Permanent sterilization is the most effective means of birth control. It is extreme, but 27% of American women practicing birth control opt for this measure, according to the Centers for Disease Control and Prevention.
The traditional method used for female sterilization is a tubal ligation, which is a surgical procedure – generally through laparoscopy – where the fallopian tubes are cut or sealed. Blocking these tubes prevents eggs from traveling from the ovaries to the uterus for implantation.
In 2002, a nonsurgical device was approved for sterilization called Essure. Essure, developed by Bayer, is a flexible device comprised of a stainless steel coil surrounded by an expanding nickel titanium outer coil, with fibers wound about the inner coil. This device is inserted through the vagina and placed in the fallopian tubes. Once placed, the outer coil expands, and the fibers encourage tissue in growth to completely block the fallopian tubes.
Soon after Essure’s release, the FDA received reports of serious complications from the device, such as:
- chronic pelvic pain;
- migration of the device, even the point of “disappearing” in the body;
- expulsion of the device;
- perforation of organs, including colon and uterus;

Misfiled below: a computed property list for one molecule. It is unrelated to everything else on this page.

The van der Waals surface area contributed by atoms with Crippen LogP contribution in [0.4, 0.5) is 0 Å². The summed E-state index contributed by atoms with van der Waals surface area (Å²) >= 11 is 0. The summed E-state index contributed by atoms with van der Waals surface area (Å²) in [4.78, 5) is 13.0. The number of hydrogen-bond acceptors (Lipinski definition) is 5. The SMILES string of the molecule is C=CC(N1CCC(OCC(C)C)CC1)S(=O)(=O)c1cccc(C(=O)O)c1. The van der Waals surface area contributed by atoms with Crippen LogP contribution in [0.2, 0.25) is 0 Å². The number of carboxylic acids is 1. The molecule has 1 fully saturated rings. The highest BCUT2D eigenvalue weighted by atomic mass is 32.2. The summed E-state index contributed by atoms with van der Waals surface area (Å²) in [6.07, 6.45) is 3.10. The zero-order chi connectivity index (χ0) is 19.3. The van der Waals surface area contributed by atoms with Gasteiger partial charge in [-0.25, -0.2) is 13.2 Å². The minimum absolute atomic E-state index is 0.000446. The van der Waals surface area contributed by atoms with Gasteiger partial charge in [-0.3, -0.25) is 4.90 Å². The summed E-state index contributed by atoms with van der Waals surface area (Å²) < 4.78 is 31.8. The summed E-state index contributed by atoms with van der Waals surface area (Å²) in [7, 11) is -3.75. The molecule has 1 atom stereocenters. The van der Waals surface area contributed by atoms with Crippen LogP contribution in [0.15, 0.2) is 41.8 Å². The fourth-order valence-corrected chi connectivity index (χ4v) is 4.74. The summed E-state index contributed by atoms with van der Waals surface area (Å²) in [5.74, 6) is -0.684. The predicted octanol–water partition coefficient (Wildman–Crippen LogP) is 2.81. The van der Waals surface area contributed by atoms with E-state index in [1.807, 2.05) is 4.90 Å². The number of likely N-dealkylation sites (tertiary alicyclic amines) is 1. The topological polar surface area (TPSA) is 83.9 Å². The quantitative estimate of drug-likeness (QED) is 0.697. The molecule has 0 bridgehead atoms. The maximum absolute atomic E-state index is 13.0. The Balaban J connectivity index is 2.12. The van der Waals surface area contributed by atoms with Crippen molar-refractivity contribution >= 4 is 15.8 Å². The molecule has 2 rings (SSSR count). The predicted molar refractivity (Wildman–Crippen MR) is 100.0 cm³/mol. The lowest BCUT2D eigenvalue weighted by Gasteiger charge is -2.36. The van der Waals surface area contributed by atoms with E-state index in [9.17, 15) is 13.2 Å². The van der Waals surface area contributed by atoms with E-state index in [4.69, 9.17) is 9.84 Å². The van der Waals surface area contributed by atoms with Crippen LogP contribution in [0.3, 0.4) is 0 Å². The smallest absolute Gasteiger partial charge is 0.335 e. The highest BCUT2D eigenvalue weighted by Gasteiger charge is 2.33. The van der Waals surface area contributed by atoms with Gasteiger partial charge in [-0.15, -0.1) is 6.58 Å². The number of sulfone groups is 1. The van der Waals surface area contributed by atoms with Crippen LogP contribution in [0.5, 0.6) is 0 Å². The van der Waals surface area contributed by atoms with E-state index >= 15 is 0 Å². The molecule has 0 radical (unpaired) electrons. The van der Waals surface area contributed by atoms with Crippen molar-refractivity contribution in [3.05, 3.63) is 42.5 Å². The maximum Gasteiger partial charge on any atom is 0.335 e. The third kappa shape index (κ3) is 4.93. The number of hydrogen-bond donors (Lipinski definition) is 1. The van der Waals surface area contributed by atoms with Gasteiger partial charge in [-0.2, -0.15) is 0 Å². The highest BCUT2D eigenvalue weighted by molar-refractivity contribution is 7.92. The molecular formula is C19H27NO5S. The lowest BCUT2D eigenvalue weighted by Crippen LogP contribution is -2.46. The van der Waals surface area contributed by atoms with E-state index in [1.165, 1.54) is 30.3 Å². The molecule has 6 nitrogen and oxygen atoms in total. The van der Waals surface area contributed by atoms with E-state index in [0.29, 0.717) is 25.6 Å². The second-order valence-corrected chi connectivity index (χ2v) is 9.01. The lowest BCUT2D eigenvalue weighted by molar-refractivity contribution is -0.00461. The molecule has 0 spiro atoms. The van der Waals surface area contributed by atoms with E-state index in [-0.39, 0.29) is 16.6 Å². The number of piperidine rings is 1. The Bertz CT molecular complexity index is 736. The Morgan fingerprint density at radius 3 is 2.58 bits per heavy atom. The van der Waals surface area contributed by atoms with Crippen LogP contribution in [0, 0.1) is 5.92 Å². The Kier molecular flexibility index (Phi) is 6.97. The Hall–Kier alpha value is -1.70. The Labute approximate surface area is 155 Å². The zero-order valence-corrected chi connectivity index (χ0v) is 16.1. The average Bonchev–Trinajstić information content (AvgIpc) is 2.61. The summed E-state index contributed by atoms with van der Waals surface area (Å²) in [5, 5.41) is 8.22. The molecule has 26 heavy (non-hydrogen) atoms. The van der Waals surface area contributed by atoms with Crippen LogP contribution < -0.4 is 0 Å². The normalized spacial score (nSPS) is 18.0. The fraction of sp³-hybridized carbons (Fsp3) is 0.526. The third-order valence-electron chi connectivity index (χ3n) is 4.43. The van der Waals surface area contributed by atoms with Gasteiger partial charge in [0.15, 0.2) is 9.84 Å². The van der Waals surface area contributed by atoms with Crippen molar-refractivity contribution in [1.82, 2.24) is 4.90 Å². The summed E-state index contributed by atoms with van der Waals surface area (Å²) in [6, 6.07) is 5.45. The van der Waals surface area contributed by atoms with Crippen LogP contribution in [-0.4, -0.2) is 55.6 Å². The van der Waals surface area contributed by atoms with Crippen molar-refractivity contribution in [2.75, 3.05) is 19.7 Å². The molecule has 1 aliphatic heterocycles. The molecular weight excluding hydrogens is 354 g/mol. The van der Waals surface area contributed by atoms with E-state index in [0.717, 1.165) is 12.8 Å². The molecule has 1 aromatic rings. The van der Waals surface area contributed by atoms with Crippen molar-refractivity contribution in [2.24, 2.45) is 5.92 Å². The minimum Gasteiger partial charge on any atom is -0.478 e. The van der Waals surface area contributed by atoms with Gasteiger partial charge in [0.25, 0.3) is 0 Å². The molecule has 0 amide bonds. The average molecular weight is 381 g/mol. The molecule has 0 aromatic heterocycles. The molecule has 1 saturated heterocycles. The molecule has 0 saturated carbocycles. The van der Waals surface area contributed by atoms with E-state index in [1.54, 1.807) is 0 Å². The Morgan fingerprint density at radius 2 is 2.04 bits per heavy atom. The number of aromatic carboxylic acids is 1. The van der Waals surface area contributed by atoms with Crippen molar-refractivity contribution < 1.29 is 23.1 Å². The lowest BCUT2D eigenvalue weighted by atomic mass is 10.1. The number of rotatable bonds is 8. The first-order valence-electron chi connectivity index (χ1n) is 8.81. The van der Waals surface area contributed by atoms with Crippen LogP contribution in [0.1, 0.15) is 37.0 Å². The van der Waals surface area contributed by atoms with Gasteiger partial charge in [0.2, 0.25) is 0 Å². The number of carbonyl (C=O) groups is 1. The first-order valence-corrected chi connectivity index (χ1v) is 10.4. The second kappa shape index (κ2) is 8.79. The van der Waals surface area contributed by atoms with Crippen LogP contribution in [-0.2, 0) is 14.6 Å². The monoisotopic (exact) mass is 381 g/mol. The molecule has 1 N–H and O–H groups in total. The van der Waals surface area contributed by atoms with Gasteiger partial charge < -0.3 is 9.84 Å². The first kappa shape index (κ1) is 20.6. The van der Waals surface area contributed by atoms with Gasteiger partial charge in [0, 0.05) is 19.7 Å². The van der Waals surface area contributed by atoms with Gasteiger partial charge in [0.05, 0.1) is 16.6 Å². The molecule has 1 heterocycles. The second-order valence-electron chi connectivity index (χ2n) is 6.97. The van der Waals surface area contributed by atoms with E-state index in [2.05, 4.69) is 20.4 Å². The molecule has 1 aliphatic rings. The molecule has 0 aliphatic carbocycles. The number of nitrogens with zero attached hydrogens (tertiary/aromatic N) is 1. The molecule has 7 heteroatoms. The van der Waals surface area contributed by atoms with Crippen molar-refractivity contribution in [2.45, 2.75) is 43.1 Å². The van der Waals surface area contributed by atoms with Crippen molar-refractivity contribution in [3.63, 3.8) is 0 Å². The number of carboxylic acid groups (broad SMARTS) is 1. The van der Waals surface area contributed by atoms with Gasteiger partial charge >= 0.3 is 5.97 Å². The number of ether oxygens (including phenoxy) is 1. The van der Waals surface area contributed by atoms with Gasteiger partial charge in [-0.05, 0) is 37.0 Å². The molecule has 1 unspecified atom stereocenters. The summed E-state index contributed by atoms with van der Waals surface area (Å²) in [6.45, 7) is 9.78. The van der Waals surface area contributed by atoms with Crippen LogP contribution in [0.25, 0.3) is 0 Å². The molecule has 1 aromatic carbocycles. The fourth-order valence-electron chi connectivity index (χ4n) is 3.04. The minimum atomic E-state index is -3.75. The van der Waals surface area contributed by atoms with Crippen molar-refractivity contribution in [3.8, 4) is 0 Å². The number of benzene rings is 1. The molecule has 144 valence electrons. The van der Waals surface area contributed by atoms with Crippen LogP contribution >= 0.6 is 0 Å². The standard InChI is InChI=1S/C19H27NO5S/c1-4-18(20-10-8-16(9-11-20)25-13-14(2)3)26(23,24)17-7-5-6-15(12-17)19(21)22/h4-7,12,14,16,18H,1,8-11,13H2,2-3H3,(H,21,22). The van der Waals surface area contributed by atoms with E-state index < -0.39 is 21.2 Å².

- severe migraines;
- allergic reaction to device components.
There were even reports of additional surgeries necessary to remove the device and repair damaged organs, as well as life threatening ectopic pregnancies and deaths.
In 2016, the FDA required Bayer to add a black box warning to Essure’s label, which warns consumers that a product may cause death or serious injury. Sales plummeted, and in July of 2018 Bayer announced that it would stop selling Essure in the United States by the end of the year.
By this time, thousands of women had been harmed by the device, and lawsuits filed. In August 2020, Bayer announced it would pay $1.6 billion to end virtually all of the U.S. Essure lawsuits involving women who claimed the birth control device caused serious health complications. Bayer admitted no wrongdoing or liability in the settlement agreements.
If you or a loved one underwent the Essure permanent birth control procedure and experienced harmful side effects, please contact Putnam Law at 402 505-3555 as soon as possible. A statute of limitations may limit the amount of time you have to file the claim.